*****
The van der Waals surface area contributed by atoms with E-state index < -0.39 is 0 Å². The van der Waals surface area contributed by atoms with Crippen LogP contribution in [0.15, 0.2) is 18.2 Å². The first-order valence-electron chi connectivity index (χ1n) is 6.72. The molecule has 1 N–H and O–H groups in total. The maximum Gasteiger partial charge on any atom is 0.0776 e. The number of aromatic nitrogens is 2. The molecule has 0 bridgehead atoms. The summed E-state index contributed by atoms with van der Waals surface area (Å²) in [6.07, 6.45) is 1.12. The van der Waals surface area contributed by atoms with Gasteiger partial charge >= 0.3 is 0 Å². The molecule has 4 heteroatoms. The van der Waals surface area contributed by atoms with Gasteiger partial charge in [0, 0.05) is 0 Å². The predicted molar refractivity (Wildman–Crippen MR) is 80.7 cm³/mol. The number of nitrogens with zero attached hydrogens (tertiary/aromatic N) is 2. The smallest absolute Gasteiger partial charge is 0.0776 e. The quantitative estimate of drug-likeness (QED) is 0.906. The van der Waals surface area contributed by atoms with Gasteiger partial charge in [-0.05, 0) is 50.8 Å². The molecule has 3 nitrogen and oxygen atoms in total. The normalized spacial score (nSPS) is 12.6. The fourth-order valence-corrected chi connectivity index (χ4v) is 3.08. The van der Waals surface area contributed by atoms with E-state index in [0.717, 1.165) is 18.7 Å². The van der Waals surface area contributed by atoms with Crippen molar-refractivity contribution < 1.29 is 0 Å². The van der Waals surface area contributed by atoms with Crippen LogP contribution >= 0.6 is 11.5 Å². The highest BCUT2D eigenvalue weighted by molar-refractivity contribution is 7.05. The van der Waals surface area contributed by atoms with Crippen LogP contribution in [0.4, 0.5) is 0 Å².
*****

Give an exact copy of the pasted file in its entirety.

The van der Waals surface area contributed by atoms with E-state index < -0.39 is 0 Å². The van der Waals surface area contributed by atoms with Crippen LogP contribution in [0.15, 0.2) is 18.2 Å². The first-order valence-electron chi connectivity index (χ1n) is 6.72. The molecule has 1 N–H and O–H groups in total. The maximum Gasteiger partial charge on any atom is 0.0776 e. The number of aromatic nitrogens is 2. The molecule has 0 bridgehead atoms. The summed E-state index contributed by atoms with van der Waals surface area (Å²) in [6.07, 6.45) is 1.12. The van der Waals surface area contributed by atoms with Gasteiger partial charge >= 0.3 is 0 Å². The molecule has 4 heteroatoms. The van der Waals surface area contributed by atoms with Gasteiger partial charge in [0, 0.05) is 0 Å². The predicted molar refractivity (Wildman–Crippen MR) is 80.7 cm³/mol. The number of nitrogens with zero attached hydrogens (tertiary/aromatic N) is 2. The smallest absolute Gasteiger partial charge is 0.0776 e. The quantitative estimate of drug-likeness (QED) is 0.906. The van der Waals surface area contributed by atoms with Gasteiger partial charge in [-0.05, 0) is 50.8 Å². The molecule has 3 nitrogen and oxygen atoms in total. The normalized spacial score (nSPS) is 12.6. The fourth-order valence-corrected chi connectivity index (χ4v) is 3.08. The van der Waals surface area contributed by atoms with E-state index in [0.717, 1.165) is 18.7 Å². The van der Waals surface area contributed by atoms with Crippen molar-refractivity contribution < 1.29 is 0 Å². The van der Waals surface area contributed by atoms with Crippen LogP contribution >= 0.6 is 11.5 Å². The highest BCUT2D eigenvalue weighted by molar-refractivity contribution is 7.05. The van der Waals surface area contributed by atoms with Crippen LogP contribution in [0.4, 0.5) is 0 Å².